will be the requirement. Because,
is required according to properties of optimal profit. That
means y is increasing in
, which makes
p. Therefore, Formula (3) will be the condition of
profit maximization in monopoly market, which can be
written as following:
Considering Formula (1), using first-order partial de-
rivatives we obtain iii
, to combine it with
Formula (4), we get input set * as a solution for Max
in different markets at Formula (5)
In generally, in the perfect competition market we
have to determine the input i by (5-1), but in the im-
perfect market we have to determine the input i
(5-2). Because of
in monopoly market,
input x is usual less than it in perfect competition market.
If a maximum profit relies on the optimal input vector
, it is easy for us to use Formula (5) to find
,,x, for all p0,0,x0, with Formula (2).
y 1 h(6-1);
The important knowledge has been illustrated by For-
mula (6), basic information is about elasticity. In addition
Copyright © 2012 SciRes. ME
J. WANG, X. J. ZHENG
Copyright © 2012 SciRes.
to the revenue p·y, there is more important economic
signal that is the elasticity of production h. That shows
the stability of production or the sensitivity of input fac-
tors in production process will affect the quantity of
profit directively, particularly in the production function
the value of h needs to be measured and well controlled.
Certainly most of markets structures belong to im-
perfect competition, monopoly factors in real market
are existed generally. The influence of monopoly in
Formula (6) is indicated by price elasticity of demand
. Therefore, p1
is a basic requirement that
postulated to be reached in market of monopoly pro-
duction. To compare those two kinds of markets for
* ≥ 0, which requires h ≤ 1, but this only related to
the process of production, however, the sensitivity of
market demand variation with p will be measured by
. So that,
is the normal
case of imperfect competition market according to
Formula (4). Further discussion on the issues will be
launched as following.
4. Supply and Demand Functions
4.1. The Supply Function
If we take the results in Formula (5) into Function (1), a
supply function of producer for optimal profit can be
obtained. This result shows in Formula (7), which in dif-
ferent markets the issues will be different.
There are many properties in Formula (7), where (7-1)
is perfect competition market, and (7-2) is non perfect
competition market. Such as the output is monotoni-
cally increasing with both price p and
, the price
elasticity of supply function of the output that indicated
by h should be limited to small one, because if
h1h1 requires h12.  Moreover, in mono-
poly market also requires h12, and
4.2. The Demand Function
Further more, we can derivative demand function of the
input factors by (5) and (7), which are the optimal results.
We get the Formula (8):
As a well known property for demand function has
homogenous of degree 0 in p, ω, which is easy to dem-
onstrate in Formula (8). There is
, for a given t > 0.
Now we can use the above derived results, only when the
second order conditions 22
are satisfied, we
can obtain the optimal profit function.
ππp,, xπp,, yπ
for all p0, 0 and (i1,2,m). Then
The consequence of Formula (9) tell us that the opti-
can bring an optimal level of output y
which make maximum profit function (p, ω) as an en-
dogenous variable, then market prices (p, ω) can be
thought as exogenous variables. In the profit maximiza-
tion model, price and technology are exogenous variables,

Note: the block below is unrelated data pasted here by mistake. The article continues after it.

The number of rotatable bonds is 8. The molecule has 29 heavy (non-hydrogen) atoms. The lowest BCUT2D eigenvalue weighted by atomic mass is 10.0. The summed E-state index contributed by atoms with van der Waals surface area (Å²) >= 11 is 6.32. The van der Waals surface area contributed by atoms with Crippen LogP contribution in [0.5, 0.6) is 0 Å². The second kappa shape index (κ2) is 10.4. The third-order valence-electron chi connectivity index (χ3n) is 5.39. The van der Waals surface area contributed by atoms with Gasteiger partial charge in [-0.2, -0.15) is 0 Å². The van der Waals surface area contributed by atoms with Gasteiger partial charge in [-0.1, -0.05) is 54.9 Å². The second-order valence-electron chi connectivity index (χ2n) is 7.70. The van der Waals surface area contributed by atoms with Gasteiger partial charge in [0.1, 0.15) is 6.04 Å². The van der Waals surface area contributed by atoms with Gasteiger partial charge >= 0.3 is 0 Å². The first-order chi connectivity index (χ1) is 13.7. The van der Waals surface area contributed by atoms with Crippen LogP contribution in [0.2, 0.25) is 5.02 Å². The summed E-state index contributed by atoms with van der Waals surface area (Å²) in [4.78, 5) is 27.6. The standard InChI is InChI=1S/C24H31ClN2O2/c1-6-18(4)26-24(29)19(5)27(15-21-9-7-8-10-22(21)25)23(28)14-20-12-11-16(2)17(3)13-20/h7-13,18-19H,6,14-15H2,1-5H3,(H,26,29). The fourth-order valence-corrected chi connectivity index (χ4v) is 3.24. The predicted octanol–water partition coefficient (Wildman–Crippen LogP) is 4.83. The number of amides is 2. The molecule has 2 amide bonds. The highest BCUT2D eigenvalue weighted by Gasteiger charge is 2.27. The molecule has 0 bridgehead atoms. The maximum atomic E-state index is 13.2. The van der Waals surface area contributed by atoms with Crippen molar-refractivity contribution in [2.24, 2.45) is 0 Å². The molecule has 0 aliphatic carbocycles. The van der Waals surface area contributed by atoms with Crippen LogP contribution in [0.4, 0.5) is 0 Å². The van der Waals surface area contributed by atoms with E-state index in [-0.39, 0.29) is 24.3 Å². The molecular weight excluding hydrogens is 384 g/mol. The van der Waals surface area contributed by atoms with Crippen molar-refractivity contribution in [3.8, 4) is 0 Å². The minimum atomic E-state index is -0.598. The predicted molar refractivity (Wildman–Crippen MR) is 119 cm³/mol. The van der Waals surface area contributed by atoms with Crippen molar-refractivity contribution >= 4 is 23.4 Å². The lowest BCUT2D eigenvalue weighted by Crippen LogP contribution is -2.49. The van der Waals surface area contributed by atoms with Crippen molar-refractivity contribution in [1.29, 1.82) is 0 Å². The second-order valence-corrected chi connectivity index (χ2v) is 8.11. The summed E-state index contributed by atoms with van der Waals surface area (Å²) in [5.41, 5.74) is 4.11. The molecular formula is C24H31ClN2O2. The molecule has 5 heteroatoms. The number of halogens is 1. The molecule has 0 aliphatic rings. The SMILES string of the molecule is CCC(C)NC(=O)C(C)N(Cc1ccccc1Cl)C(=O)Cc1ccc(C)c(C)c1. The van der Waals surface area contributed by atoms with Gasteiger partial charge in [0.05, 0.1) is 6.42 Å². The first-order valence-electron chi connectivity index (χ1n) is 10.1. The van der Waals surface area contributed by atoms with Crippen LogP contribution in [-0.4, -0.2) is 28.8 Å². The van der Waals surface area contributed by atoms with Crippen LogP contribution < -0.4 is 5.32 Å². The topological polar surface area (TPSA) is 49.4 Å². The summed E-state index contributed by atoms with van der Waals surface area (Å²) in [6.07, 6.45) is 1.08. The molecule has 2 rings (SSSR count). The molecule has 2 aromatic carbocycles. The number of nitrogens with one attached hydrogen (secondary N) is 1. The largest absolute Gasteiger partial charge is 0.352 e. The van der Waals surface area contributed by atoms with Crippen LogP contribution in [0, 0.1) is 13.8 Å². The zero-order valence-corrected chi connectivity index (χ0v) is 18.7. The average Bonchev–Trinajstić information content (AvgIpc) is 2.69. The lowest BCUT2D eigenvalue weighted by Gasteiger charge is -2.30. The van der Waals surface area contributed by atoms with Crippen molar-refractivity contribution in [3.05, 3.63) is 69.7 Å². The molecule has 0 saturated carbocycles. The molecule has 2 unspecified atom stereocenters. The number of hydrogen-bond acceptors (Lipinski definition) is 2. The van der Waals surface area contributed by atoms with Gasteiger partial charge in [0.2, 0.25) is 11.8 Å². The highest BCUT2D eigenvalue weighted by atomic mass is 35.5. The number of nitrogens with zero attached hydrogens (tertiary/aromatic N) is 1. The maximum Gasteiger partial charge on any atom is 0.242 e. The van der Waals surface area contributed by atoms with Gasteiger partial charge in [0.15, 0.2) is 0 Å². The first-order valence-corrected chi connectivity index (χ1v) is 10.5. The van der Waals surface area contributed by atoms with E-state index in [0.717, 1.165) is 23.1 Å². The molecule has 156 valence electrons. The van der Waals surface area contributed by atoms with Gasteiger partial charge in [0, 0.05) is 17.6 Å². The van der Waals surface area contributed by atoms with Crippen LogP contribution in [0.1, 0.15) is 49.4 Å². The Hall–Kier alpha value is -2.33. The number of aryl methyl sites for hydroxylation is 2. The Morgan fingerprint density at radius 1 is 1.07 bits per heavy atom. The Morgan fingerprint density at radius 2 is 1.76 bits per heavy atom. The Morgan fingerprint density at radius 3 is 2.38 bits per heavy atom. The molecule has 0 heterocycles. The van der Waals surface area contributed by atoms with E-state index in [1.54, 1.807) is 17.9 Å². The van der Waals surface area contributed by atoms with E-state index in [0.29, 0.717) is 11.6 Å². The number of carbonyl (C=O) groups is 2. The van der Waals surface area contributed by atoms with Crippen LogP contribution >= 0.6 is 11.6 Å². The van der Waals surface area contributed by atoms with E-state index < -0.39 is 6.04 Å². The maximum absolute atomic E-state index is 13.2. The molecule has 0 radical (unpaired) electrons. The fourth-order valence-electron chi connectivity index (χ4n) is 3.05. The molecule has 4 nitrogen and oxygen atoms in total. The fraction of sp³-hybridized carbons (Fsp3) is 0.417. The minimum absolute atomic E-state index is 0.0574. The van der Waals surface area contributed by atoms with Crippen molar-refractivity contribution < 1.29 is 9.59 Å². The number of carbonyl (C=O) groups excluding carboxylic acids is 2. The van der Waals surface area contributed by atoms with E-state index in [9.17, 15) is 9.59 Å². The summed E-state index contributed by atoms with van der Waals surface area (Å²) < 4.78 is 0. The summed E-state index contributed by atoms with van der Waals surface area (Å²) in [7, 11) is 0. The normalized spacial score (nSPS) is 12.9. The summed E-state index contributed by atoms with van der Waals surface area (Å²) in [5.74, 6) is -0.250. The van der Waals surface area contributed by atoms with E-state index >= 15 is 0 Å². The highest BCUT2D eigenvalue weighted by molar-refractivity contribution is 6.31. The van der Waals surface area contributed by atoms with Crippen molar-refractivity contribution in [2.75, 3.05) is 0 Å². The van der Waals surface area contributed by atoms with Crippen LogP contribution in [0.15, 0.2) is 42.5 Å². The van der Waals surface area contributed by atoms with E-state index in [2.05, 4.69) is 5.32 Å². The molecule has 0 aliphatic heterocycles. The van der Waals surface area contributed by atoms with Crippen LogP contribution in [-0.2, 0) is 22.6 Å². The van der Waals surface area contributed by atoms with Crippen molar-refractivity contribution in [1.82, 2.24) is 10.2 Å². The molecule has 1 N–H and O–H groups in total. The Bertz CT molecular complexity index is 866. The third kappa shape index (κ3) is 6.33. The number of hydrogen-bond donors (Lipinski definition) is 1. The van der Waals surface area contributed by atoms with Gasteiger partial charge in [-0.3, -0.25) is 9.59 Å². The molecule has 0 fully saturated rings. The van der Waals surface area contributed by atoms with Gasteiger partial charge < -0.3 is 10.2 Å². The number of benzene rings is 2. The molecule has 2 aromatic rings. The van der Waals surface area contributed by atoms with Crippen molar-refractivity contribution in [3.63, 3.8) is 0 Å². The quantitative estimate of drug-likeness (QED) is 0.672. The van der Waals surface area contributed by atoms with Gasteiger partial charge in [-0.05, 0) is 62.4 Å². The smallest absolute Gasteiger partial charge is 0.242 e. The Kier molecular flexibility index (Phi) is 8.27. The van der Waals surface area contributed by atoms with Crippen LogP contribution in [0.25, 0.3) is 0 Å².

and the factors of choice are endogenous variables, this
view is consistent with Hal R. Valrian (1992, p. 203).
Therefore, the properties of profit function
(p, ω) are
easy to be proved herewith. 
1) Above profit function is nondecreasing in p for
output, nonincreasing in ω for inputs. If
pp and , then πp, π
πp, py11 1hAp11b111h(9-2).
J. WANG, X. J. ZHENG 741
2) *(p, ω) is homogeneous of degree one in prices.
, for t0.
3) It is convex in (p, ω).
Let ptp1tp, for t
4) The profit function *(p, ω) is continuous in (p, ω),
at least for p > 0,
, and * is convergent condi-
tional with h
5) In addition, we are able to demonstrate
by Formula (4).
The classical economics suppose that a firm has com-
pleted information. A perfect market is able to utilize “a
spontaneous invisible hand” to produce free action be-
tween the demand and the supply to realize market clear.
The firm just like in a well planned system, the market is
with perfect competition and the producer is a price taker.
However, the ideal system is hardly existed, currently the
existences of monopolies factors are very objective, and
market information is general not enough according to
the information economics. As a matter of fact, the firm
usually makes optimal choice under different market
structures. Imperfect market with uncompleted or asym-
metric information is a general case. If an economy want
to use “a visible hand” to play an efficient role, then the
information and measurement from micro to macro be-
come necessary in all the cases. Such as this study, if a
firm considers optimal of its own profit, it has to analyze
the market structure, and to measure the price and the
production elasticities. That information collection should
give the institutional arrangement and solve the issues of
market to reduce uncertainty or avoid management risk,
and so on. REFERENCES
 H. R. Varian, “Microeconomic Analysis,” 2nd Edition, W.
W. Norton & Co., Inc., New York, 1984.
 H. R. Varian, “Microeconomic Analysis,” 3rd Edition, W.
W. Norton & Co., Inc., New York, 1992.
 J. Wang, “(M, E, I) Model as Multi-Input Production
Function with Homogeneousness of Degree H,” Anlyse de
Systemes, Vol. 23, No. 4, 1997, pp. 45-49.
 J. M. Price, “Price Elasticities Implied by Homogeneous
Production Functions,” The Journal of Agricultural Eco-
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 J. Tinbergen, “Production, Income and Welfare: The
Search for an Optimal Social Order,” Wheatsheaf Books,